It wouldn’t be accurate to call Ava DuVernay a late bloomer. Upon graduating from UCLA with a degree in English and African American studies, she began working in movie publicity and at age 27 founded a successful PR firm. Thirteen years of observing directors, both on set and and off, inspired her to start making movies of her own. She was 33 when she directed her first film. Since releasing her first narrative feature only four years ago she’s been on a hot streak.
DuVernay’s previous film had a budget of $200,000; her latest production, Selma, comes in at $20 million. The movie, which stars David Oyelowo as Martin Luther King Jr., opened on Christmas Day, but it generated praise, award nominations, and plenty of attention in advance of its release for its undeniable connections to the protests surrounding Ferguson.
Why did you decide to take on this film?
I didn’t have to be convinced. This story is a part of my family legacy. Beyond that there’s not been a feature film made with Dr. King as the protagonist in 50 years. No narrative film in theaters with Dr. King as the center.
You originated your other projects but not this one. Tell me about the differences.
It was definitely different, but I was able to jump into it pretty quickly because of my personal connection to the material. My father is from Lowndes County, Alabama, which is where Selma and Montgomery are located. Growing up I spent Christmases and summers in that very place. My father and mother now live in Montgomery along with all my siblings, so it’s kind of like my second hometown. My mother works in Selma. I was able to get into the idea of this place and from there try to find my way into the character of King.
You’ve said that you feel like Dr. King is often reduced to a statue and speech. What do you think is missing?
What’s been lost in modern day depictions of him is his life, who he really was. You ask most Americans what they know about him and they’ll say “I have a dream” and that he was assassinated. That is a reduction of a great man’s life and his career as a freedom fighter, and that is kind of unacceptable. But that is the lesson plan. No one is paying attention to the complexities of his strategy and philosophy or to how they changed over his 13 years in public life. When you make a man a myth, you lose the real lesson of his life.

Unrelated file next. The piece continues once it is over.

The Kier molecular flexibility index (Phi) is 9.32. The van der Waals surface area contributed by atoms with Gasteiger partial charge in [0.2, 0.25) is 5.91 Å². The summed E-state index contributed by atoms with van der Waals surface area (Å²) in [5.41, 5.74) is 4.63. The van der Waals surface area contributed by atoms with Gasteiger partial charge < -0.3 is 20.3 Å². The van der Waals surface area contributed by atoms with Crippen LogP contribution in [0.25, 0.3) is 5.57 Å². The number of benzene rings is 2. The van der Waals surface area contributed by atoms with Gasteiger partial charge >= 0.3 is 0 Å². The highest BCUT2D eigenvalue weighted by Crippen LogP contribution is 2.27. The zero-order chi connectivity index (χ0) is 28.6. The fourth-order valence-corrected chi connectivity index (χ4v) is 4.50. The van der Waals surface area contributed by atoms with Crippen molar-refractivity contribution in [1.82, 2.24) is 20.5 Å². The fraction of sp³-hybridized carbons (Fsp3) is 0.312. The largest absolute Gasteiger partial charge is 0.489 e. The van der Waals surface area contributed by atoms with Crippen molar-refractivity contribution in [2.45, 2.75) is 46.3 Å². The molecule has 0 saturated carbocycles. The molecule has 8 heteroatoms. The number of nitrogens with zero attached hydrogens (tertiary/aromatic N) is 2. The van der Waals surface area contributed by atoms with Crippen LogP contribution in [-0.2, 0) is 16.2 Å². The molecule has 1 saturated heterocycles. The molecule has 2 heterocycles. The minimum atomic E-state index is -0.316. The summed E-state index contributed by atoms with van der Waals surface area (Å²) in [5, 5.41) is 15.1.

My way in was to tell the story of an ordinary man who did some extraordinary things. A black man from Atlanta. The son of a preacher who was the son of a preacher. He talks in his writings about trying to find his way in the family traditions and it not quite being what his father and grandfather wanted. And marrying Coretta. They grew to love each other but it wasn’t a love at first sight thing. Anyone’s life is fascinating when you look. The challenge is that we don’t look closely enough.
When it comes to the events in Selma, what do you think people don’t know?
I don’t think people even know what happened there. Ask people of all walks of life—white, black, old, young. Older people may remember it because they watched it happen, but most people my age, in their 40s on down, don’t have a real sense of it. If they have any idea, they know it’s something about marching. We’re uninformed about all kinds of things not just the civil rights movement.
When they think of the civil rights movement, most people think of the March on Washington. They don’t think of this battle in Selma, which was very action-oriented. Selma was specifically for one agenda: voting rights for black folks. It was attempted three times and King encountered more violence and death in three months of the Selma campaign than in any initiative he had been involved with.
At what point did you decide to go from PR to filmmaker?
I was on the set of Michael Mann’s Collateral. They were shooting in East L.A., a neighborhood I knew. He tells L.A. stories very elegantly and with a lot of detail but it was certainly a different story than I would tell on that particular street. That got me thinking about telling my own stories and using film as a medium for that.
On a Christmas vacation I dabbled and made a short film. A few months later I started working on [This Is The Life], a documentary about the music scene in L.A. It did well on the festival circuit and that got me the notice of BET. They asked if I would do a documentary for them. From there I decided it was time to make a narrative [I Will Follow]. That did well so I was off and running. I made a couple more docuentaries for television and I did some fashion shorts. Then I made my second feature Middle Of Nowhere.
What was it like going from the budget on Middle Of Nowhere to the budget on Selma?
I thought I’d have everything I wanted and be eating bon bons on set. It’s the indie filmmaker’s dream of what $20 million looks like. But $20 million for a historical drama with marches and thousands of people is not a lot of money. It’s basically an indie budget in the studio world. So it was the same feeling of how do we make this work without all the resources that we might want. You never have everything you want.